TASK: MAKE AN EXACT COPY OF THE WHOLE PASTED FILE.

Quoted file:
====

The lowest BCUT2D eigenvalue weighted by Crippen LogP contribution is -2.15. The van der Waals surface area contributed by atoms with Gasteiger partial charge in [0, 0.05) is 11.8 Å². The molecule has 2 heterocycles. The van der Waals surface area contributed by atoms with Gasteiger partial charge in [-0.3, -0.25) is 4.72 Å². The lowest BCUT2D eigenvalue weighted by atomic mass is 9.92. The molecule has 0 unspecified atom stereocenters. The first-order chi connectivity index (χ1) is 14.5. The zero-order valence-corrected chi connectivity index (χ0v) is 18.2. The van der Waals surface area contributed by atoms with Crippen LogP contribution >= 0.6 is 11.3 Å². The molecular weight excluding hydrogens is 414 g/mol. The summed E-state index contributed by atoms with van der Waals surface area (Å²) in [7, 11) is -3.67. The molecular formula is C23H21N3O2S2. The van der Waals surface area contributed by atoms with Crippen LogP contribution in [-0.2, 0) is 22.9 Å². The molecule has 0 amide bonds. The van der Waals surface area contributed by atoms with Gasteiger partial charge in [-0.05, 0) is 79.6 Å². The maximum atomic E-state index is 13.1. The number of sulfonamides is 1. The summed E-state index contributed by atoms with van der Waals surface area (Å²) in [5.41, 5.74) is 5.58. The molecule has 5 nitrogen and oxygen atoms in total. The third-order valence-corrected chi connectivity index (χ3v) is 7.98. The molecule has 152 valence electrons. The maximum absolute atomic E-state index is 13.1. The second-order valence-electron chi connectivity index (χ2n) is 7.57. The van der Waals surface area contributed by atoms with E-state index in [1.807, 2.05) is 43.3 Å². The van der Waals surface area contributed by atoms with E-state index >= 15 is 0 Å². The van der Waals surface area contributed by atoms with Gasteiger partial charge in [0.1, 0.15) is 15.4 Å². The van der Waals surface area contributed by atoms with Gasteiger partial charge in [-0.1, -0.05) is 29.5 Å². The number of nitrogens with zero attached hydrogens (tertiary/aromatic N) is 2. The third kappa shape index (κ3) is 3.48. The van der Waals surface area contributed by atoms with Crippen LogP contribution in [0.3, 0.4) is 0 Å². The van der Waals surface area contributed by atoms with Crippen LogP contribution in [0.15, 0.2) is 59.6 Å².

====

The lowest BCUT2D eigenvalue weighted by Crippen LogP contribution is -2.15. The van der Waals surface area contributed by atoms with Gasteiger partial charge in [0, 0.05) is 11.8 Å². The molecule has 2 heterocycles. The van der Waals surface area contributed by atoms with Gasteiger partial charge in [-0.3, -0.25) is 4.72 Å². The lowest BCUT2D eigenvalue weighted by atomic mass is 9.92. The molecule has 0 unspecified atom stereocenters. The first-order chi connectivity index (χ1) is 14.5. The zero-order valence-corrected chi connectivity index (χ0v) is 18.2. The van der Waals surface area contributed by atoms with Crippen LogP contribution >= 0.6 is 11.3 Å². The molecular weight excluding hydrogens is 414 g/mol. The summed E-state index contributed by atoms with van der Waals surface area (Å²) in [7, 11) is -3.67. The molecular formula is C23H21N3O2S2. The van der Waals surface area contributed by atoms with Crippen LogP contribution in [-0.2, 0) is 22.9 Å². The molecule has 0 amide bonds. The van der Waals surface area contributed by atoms with Gasteiger partial charge in [-0.05, 0) is 79.6 Å². The maximum atomic E-state index is 13.1. The number of sulfonamides is 1. The summed E-state index contributed by atoms with van der Waals surface area (Å²) in [5.41, 5.74) is 5.58. The molecule has 5 nitrogen and oxygen atoms in total. The third-order valence-corrected chi connectivity index (χ3v) is 7.98. The molecule has 152 valence electrons. The maximum absolute atomic E-state index is 13.1. The second-order valence-electron chi connectivity index (χ2n) is 7.57. The van der Waals surface area contributed by atoms with E-state index in [1.807, 2.05) is 43.3 Å². The van der Waals surface area contributed by atoms with E-state index >= 15 is 0 Å². The van der Waals surface area contributed by atoms with Gasteiger partial charge in [0.1, 0.15) is 15.4 Å². The van der Waals surface area contributed by atoms with Gasteiger partial charge in [-0.1, -0.05) is 29.5 Å². The number of nitrogens with zero attached hydrogens (tertiary/aromatic N) is 2. The third kappa shape index (κ3) is 3.48. The van der Waals surface area contributed by atoms with Crippen LogP contribution in [0.3, 0.4) is 0 Å². The van der Waals surface area contributed by atoms with Crippen LogP contribution in [0.15, 0.2) is 59.6 Å².